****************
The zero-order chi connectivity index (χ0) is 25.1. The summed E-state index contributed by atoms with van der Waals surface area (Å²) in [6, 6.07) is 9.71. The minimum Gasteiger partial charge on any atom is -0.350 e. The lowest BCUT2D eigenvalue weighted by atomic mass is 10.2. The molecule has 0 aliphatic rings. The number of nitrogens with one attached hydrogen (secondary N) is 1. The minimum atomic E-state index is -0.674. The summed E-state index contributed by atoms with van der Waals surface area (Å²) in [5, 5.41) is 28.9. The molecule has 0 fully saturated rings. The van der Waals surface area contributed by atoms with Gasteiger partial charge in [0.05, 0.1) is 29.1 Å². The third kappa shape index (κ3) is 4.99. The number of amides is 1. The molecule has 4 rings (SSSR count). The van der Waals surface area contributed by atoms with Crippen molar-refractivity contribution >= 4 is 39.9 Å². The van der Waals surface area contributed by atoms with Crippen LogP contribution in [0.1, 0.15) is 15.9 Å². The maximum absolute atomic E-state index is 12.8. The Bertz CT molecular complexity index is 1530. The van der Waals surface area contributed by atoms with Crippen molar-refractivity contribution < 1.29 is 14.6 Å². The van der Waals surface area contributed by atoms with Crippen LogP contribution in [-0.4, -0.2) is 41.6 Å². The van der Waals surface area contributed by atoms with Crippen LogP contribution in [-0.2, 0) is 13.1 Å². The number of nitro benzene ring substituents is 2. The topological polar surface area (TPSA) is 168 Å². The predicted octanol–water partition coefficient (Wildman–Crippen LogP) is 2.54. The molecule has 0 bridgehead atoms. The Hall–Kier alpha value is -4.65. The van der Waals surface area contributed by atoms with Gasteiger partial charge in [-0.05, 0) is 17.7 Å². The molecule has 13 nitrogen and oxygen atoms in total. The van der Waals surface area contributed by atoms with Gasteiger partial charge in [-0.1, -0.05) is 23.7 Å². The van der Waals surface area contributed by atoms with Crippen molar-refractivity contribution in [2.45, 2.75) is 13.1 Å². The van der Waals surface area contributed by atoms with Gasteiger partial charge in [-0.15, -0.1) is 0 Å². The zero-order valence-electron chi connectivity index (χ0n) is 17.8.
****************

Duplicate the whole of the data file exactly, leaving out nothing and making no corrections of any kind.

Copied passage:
The zero-order chi connectivity index (χ0) is 25.1. The summed E-state index contributed by atoms with van der Waals surface area (Å²) in [6, 6.07) is 9.71. The minimum Gasteiger partial charge on any atom is -0.350 e. The lowest BCUT2D eigenvalue weighted by atomic mass is 10.2. The molecule has 0 aliphatic rings. The number of nitrogens with one attached hydrogen (secondary N) is 1. The minimum atomic E-state index is -0.674. The summed E-state index contributed by atoms with van der Waals surface area (Å²) in [5, 5.41) is 28.9. The molecule has 0 fully saturated rings. The van der Waals surface area contributed by atoms with Gasteiger partial charge in [0.05, 0.1) is 29.1 Å². The third kappa shape index (κ3) is 4.99. The number of amides is 1. The molecule has 4 rings (SSSR count). The van der Waals surface area contributed by atoms with Crippen molar-refractivity contribution >= 4 is 39.9 Å². The van der Waals surface area contributed by atoms with Crippen LogP contribution in [0.1, 0.15) is 15.9 Å². The maximum absolute atomic E-state index is 12.8. The Bertz CT molecular complexity index is 1530. The van der Waals surface area contributed by atoms with Crippen molar-refractivity contribution < 1.29 is 14.6 Å². The van der Waals surface area contributed by atoms with Crippen LogP contribution in [-0.4, -0.2) is 41.6 Å². The van der Waals surface area contributed by atoms with Crippen LogP contribution in [-0.2, 0) is 13.1 Å². The number of nitro benzene ring substituents is 2. The topological polar surface area (TPSA) is 168 Å². The predicted octanol–water partition coefficient (Wildman–Crippen LogP) is 2.54. The molecule has 0 bridgehead atoms. The Hall–Kier alpha value is -4.65. The van der Waals surface area contributed by atoms with Gasteiger partial charge in [-0.05, 0) is 17.7 Å². The molecule has 13 nitrogen and oxygen atoms in total. The van der Waals surface area contributed by atoms with Gasteiger partial charge in [-0.1, -0.05) is 23.7 Å². The van der Waals surface area contributed by atoms with Crippen molar-refractivity contribution in [2.45, 2.75) is 13.1 Å². The van der Waals surface area contributed by atoms with Gasteiger partial charge in [-0.15, -0.1) is 0 Å². The zero-order valence-electron chi connectivity index (χ0n) is 17.8.